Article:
As a child of poor immigrants from rural Philippines, I often heard about how my parents grew up without running water and limited electricity. They told my brothers and me stories about the things that they didn’t have while growing up, and how they overcame traumas of war and poverty. These anecdotes made me feel equally grateful and guilty, while also motivating me to strive for success. In fact, it is through these stories that I learned the importance of attaining a college education as a way of fulfilling our parents’ American dreams and somehow compensating for the historical trauma that my family had overcome for centuries.
Violence prevention, especially in relation to our youth, begins with introducing the idea of acceptance across various levels of diversity, including race, religion, gender, socioeconomic status, and more. Through tolerance, we can teach youth to respect each other and reduce feelings of indifference towards groups of different backgrounds.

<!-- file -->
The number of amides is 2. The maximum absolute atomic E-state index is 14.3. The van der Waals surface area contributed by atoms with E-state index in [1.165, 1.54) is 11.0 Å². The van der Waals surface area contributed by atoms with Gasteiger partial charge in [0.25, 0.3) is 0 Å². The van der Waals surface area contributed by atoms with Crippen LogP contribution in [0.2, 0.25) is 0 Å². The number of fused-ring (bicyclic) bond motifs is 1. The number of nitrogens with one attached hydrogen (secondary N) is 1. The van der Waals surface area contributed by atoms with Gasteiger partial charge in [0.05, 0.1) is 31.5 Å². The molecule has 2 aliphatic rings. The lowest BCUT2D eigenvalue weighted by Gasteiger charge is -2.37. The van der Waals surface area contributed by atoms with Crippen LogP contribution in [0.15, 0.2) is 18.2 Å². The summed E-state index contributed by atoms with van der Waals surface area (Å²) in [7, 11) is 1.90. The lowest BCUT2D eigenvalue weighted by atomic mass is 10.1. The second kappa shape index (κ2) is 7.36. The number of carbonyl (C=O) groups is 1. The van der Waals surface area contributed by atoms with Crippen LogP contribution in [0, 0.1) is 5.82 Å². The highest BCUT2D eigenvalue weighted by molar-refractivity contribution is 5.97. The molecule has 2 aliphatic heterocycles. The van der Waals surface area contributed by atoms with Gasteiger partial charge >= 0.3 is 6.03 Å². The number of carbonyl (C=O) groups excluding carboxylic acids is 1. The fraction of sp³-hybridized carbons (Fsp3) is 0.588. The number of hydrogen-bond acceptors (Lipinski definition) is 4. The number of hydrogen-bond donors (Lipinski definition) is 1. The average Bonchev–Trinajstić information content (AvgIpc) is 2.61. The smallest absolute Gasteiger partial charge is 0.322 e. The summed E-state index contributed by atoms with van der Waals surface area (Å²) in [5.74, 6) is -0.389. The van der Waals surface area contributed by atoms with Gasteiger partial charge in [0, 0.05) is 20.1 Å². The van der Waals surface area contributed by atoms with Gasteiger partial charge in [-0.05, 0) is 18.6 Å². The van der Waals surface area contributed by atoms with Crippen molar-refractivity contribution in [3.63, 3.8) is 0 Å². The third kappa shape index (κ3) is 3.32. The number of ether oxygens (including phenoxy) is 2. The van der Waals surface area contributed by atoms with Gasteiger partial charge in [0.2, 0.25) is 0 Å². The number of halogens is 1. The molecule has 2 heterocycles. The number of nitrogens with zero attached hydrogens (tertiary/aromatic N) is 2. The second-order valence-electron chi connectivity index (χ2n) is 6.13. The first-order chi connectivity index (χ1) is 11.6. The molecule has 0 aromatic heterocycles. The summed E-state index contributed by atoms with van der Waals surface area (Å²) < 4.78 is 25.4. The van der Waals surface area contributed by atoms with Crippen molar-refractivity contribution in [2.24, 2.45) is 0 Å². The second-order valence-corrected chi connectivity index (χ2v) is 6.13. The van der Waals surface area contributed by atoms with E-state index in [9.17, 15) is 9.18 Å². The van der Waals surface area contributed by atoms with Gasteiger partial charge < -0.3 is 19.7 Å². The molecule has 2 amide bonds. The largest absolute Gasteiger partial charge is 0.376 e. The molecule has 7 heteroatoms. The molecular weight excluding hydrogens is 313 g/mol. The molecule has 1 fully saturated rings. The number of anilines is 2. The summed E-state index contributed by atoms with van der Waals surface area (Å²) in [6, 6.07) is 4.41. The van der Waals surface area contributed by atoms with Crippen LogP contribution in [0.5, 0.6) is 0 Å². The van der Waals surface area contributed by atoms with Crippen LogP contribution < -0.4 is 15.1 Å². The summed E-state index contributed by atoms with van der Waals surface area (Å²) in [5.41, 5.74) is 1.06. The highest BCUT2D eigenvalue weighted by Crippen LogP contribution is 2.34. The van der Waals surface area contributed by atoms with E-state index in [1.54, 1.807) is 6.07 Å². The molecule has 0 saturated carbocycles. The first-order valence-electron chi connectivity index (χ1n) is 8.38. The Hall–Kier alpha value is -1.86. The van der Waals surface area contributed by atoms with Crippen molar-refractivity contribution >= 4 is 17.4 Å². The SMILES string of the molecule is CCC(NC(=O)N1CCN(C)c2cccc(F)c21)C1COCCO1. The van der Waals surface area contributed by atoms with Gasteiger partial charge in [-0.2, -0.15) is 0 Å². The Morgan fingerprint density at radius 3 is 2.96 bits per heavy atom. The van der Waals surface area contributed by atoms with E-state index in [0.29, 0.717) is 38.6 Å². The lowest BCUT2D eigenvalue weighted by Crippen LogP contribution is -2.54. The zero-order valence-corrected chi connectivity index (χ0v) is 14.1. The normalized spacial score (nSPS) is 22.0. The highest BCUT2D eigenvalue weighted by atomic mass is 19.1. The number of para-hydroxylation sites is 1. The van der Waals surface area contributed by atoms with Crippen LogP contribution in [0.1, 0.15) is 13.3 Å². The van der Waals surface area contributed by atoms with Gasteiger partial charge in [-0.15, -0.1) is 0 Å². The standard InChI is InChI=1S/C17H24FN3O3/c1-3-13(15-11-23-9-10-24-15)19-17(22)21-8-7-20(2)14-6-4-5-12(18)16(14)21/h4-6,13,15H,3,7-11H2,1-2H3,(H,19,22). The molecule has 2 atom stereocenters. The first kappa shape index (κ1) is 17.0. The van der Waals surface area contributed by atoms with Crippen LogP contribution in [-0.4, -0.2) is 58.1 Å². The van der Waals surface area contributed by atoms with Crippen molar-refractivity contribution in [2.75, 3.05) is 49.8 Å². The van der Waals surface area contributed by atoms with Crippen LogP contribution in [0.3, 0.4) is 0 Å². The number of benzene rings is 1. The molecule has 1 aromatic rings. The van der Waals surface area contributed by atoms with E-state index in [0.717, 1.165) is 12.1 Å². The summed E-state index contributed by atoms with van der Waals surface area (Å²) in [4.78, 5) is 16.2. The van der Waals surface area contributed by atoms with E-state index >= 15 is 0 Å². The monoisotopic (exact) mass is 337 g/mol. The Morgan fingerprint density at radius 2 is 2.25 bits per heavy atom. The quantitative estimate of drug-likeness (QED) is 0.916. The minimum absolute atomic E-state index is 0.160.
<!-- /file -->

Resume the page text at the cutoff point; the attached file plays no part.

Welcome back to In Case You Missed It (our weekly roundup of articles touching on psychology, health, mental health and social justice issues from multiple news and commentary websites). This week, we address the challenges transgender inmates face, disturbing new data on suicide rates in Black youth, the rights of parents with disabilities and more. Life as a […]
In this week’s In Case You Missed It (our roundup of articles touching on psychology, health, mental health and social justice issues from multiple news and commentary websites), we cover the Charleston shooting, the growing number of Latinos graduating with STEM degrees, and why we should all look forward to getting older. The psychology of hate – CNN.com […]
By Mary O’Leary Wiley, PhD, ABPP When you think of adopting a child, what images come into your mind? For most of us, the images are based on how adoption used to be. We think of infant adoptions, which now make up only 17% of non-step parent adoptions in the U.S. We think of inter-country […]